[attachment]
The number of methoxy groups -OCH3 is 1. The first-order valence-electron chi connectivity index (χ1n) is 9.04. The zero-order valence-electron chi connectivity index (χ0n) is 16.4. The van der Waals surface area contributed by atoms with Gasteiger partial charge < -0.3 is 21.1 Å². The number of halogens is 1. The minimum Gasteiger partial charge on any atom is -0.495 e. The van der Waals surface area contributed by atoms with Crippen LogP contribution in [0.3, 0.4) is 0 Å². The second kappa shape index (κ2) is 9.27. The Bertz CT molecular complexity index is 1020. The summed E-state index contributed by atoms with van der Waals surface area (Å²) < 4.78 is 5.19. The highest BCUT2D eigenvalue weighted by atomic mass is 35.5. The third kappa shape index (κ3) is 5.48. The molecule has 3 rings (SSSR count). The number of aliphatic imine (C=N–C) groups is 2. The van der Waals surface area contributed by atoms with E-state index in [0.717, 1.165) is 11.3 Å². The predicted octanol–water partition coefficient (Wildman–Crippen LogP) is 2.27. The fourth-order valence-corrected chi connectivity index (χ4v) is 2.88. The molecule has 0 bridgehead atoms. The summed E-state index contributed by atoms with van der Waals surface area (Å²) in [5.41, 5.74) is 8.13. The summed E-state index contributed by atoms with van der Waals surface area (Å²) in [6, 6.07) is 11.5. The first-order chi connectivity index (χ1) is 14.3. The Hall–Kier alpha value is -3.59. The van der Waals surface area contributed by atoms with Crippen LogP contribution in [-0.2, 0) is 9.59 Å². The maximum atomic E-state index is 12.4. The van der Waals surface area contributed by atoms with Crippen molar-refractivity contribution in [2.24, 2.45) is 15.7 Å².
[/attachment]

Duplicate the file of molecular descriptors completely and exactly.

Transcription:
The number of methoxy groups -OCH3 is 1. The first-order valence-electron chi connectivity index (χ1n) is 9.04. The zero-order valence-electron chi connectivity index (χ0n) is 16.4. The van der Waals surface area contributed by atoms with Gasteiger partial charge < -0.3 is 21.1 Å². The number of halogens is 1. The minimum Gasteiger partial charge on any atom is -0.495 e. The van der Waals surface area contributed by atoms with Crippen LogP contribution in [0.3, 0.4) is 0 Å². The second kappa shape index (κ2) is 9.27. The Bertz CT molecular complexity index is 1020. The summed E-state index contributed by atoms with van der Waals surface area (Å²) < 4.78 is 5.19. The highest BCUT2D eigenvalue weighted by atomic mass is 35.5. The third kappa shape index (κ3) is 5.48. The molecule has 3 rings (SSSR count). The number of aliphatic imine (C=N–C) groups is 2. The van der Waals surface area contributed by atoms with E-state index in [0.717, 1.165) is 11.3 Å². The predicted octanol–water partition coefficient (Wildman–Crippen LogP) is 2.27. The fourth-order valence-corrected chi connectivity index (χ4v) is 2.88. The molecule has 0 bridgehead atoms. The summed E-state index contributed by atoms with van der Waals surface area (Å²) in [5.41, 5.74) is 8.13. The summed E-state index contributed by atoms with van der Waals surface area (Å²) in [6, 6.07) is 11.5. The first-order chi connectivity index (χ1) is 14.3. The Hall–Kier alpha value is -3.59. The van der Waals surface area contributed by atoms with Crippen LogP contribution in [-0.2, 0) is 9.59 Å². The maximum atomic E-state index is 12.4. The van der Waals surface area contributed by atoms with Crippen molar-refractivity contribution in [2.24, 2.45) is 15.7 Å².